‘My best to the mother and debtor,’ a colleague’s message of congratulation to a friend recently – on the birth of his daughter – aptly summed up Pakistan’s biggest dilemma. Every person, in a country of more than 220 million, carries a debt burden of approximately Rs140,000-150,000 (approximately $1,035-1,110). And now, despite Imran Khan’s campaign promise of “breaking the begging bowl,” we’re just about to incur more debt to take care of the mountain of old debt.
By March 2018, Pakistan’s external debt and liabilities had reached a record $91.8 billion. This meant a 51 per cent rise in Nawaz Sharif’s four-and-a-half years in power till then. Since much of it went towards interest payments on old credit, and some towards high visibility projects that fetch votes but little by way of revenue, and no structural reforms were undertaken, the loans triggered the worst balance of payments crisis in living memory. Pakistan’s gross external debt in terms of exports, which stood at 193.2 per cent in 2013, shot up to 316 per cent by June 2018, just when the Pakistan Tehreek-e-Insaf (PTI) was riding its Naya Pakistan (New Pakistan) mantra to power.
But there’s fiscal space for only so much when default’s staring right in your face. The new government needed, and still needs, an urgent $12-15 billion to stay solvent, which left little choice but approaching the International Monetary Fund again. That, of course, meant Imran would have to go back on his word yet again in the few weeks he’d been the prime minister. Yet the more he wasted time groping time-tested and all-weather friends for a no-strings-attached bailout, the more the uncertainty squeezed life out of the market. It was only when the market was in meltdown that the government finally announced the programme.
The market turned, alright. Finance Minister Asad Umar would have started breathing easy, especially after the six-day rout that haemorrhaged around 2,000 points, sending billions of money to heaven. But then somebody in the central bank (governor?) thought it’d be a smart idea to pull the floor from under the rupee and bring the currency more in line with IMF expectations. That caused the largest ever single day collapse of the local currency, falling 10 per cent against the dollar before recovering slightly.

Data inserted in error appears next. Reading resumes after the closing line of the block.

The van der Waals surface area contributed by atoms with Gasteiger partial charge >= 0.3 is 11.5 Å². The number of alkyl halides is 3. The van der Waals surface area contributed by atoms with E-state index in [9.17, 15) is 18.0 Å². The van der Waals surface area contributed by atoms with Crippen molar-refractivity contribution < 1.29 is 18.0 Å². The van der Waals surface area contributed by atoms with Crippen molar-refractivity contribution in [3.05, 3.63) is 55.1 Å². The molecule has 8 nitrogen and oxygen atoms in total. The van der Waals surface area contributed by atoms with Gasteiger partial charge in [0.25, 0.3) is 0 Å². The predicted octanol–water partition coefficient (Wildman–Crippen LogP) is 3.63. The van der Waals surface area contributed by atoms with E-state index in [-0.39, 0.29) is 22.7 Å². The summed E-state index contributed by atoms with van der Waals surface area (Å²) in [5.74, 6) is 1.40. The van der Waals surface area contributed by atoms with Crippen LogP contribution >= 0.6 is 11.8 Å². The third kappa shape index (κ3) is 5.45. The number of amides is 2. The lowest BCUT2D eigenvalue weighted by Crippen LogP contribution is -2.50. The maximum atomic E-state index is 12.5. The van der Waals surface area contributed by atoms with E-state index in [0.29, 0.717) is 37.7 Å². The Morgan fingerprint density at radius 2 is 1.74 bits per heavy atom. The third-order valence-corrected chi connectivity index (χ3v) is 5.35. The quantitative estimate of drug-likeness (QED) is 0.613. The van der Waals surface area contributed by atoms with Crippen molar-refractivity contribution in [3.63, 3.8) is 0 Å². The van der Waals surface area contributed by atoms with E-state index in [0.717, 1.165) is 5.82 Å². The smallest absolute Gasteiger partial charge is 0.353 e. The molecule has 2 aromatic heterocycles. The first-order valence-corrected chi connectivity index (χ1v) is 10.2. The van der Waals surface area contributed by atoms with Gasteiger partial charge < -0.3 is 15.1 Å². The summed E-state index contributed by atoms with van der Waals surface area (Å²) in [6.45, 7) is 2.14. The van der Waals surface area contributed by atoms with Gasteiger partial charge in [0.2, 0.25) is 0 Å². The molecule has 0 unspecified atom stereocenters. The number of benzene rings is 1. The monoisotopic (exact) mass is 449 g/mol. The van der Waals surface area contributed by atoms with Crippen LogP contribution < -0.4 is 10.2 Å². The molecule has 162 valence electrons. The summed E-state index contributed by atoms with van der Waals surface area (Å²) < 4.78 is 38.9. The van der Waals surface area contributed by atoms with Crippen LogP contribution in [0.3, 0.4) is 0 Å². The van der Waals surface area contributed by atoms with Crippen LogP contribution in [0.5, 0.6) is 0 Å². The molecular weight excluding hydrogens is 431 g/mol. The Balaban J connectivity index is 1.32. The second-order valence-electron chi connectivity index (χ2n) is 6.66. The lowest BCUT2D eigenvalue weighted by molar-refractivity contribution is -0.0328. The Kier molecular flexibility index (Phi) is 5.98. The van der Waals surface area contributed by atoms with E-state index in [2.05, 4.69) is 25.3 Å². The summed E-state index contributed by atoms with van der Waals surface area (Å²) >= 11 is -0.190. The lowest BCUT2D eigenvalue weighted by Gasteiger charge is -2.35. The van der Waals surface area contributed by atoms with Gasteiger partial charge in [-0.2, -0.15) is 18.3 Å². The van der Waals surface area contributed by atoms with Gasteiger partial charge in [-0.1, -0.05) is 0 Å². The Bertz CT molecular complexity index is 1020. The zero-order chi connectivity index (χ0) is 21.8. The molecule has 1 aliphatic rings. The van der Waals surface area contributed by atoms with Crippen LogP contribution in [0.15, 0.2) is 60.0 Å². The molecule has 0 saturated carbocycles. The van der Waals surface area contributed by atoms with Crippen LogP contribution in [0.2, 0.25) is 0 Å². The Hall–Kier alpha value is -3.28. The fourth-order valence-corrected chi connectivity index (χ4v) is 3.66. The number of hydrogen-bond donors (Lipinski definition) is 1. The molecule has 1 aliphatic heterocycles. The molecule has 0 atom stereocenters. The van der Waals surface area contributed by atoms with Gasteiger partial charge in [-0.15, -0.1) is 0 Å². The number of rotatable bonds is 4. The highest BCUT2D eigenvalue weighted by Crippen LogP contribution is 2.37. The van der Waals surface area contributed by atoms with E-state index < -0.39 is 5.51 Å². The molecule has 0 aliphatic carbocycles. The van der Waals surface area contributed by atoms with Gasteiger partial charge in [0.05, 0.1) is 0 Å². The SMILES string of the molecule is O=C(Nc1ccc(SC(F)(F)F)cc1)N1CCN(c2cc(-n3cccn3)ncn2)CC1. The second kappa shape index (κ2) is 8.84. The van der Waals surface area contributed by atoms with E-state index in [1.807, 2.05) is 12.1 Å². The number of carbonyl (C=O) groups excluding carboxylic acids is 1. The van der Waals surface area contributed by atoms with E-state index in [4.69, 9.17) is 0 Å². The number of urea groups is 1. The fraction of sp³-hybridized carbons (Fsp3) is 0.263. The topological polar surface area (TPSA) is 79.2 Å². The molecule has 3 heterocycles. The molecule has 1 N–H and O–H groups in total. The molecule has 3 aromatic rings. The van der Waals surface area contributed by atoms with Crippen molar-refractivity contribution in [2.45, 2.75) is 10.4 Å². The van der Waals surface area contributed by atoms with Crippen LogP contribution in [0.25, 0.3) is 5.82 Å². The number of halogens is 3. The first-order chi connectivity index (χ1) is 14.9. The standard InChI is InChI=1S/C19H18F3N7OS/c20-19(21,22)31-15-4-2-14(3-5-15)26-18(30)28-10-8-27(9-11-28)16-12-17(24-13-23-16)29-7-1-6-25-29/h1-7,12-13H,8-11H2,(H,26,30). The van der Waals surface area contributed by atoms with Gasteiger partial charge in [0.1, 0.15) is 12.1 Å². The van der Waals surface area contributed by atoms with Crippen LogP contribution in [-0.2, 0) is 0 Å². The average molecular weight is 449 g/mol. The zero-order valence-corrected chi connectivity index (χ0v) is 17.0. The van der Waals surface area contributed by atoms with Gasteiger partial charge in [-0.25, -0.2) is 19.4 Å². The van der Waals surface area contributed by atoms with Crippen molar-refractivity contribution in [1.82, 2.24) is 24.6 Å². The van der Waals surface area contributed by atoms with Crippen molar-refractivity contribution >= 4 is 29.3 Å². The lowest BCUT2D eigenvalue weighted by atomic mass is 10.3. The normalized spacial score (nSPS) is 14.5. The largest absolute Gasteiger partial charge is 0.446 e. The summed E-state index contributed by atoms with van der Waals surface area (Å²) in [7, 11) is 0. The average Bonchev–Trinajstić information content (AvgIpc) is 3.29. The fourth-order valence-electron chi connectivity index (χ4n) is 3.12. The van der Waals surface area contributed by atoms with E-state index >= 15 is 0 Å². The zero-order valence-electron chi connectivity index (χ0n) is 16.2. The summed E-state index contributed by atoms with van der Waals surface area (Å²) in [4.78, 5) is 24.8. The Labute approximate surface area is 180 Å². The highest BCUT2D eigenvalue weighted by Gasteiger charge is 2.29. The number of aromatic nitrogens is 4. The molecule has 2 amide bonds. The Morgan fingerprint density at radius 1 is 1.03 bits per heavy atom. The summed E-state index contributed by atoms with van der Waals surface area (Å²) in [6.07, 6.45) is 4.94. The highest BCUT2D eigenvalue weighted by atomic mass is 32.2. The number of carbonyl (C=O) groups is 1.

Pakistanis are no strangers to the Fund. This will be the 13th programme since only the late 80s, after all. And while everybody in government has welcomed the bailout, the ordinary Joe is not so sure about a few things.
One, why did they wait for two months? The threat was as big as default and our only source of free money, America, was not playing ball. Why, then, did the government drag its feet and allow the bloodbath in the market? If they were worried about the optics of austerity that always comes with IMF, then they only made a bad situation worse.
Two, how smart were the devaluations, really? Surely if they hadn’t wasted the two months, and sat down with the Fund in the first few days – like Dar did in the previous cycle and PTI criticised it to no end – they would have agreed to more sensible depreciation. What, now, about the common man about to be hit with high inflation amid low wages in an already stagflated economy? Already prices are rising like a self-fulfilling prophecy. Even the grilled leg piece at the chicken tikka shop, one around the street corner, suddenly costs 30 rupees more. “IMF coming sir, everything expensive!”
Three, why the sudden optimism? This is, again, the 13th programme. And there’s a reason why the previous dozen could do the country’s long-term trajectory very little good. Plus, IMF programmes usually leave behind stagflation – low growth, high prices. This time, Pakistan is in stagflation going into the programme. Combine that with IMF’s notorious austerity and good luck, Mr Common Man.
Four, this is a bailout, right? That means this is fire-fighting money. This is a country version of an addict taking on more debt to pay off maturing old debt. But how will that make all the other problems go away? And aren’t we a country that borrows even to function? What are we going to do about that money? And, on top of it all, where will the money for development come from to make the Naya Pakistan?
And five, will somebody please explain what ‘structural adjustment’ really means. It turns out that – from South Asia all the way to Latin America – IMF programmes pass by like summer clouds unless you undertake structural reforms. But nobody’s quite defined them yet. Why does the finance minister think Pakistan will be the exception this time? Is it really as simple as PTI’s explanation, that previously the money would end up in private offshore accounts, now it’ll be routed to the economy?
Sadly, mismanaging the depreciation, needlessly wrecking the market and falling all over the bailout shows the new government did not quite understand the magnitude of the financial crisis. Now the middle and lower classes, saddled with debt for no fault of theirs, must once again face harsh austerity. Careful, though, since they are also the biggest voting population.
Shahab Jafry is a senior journalist based in Lahore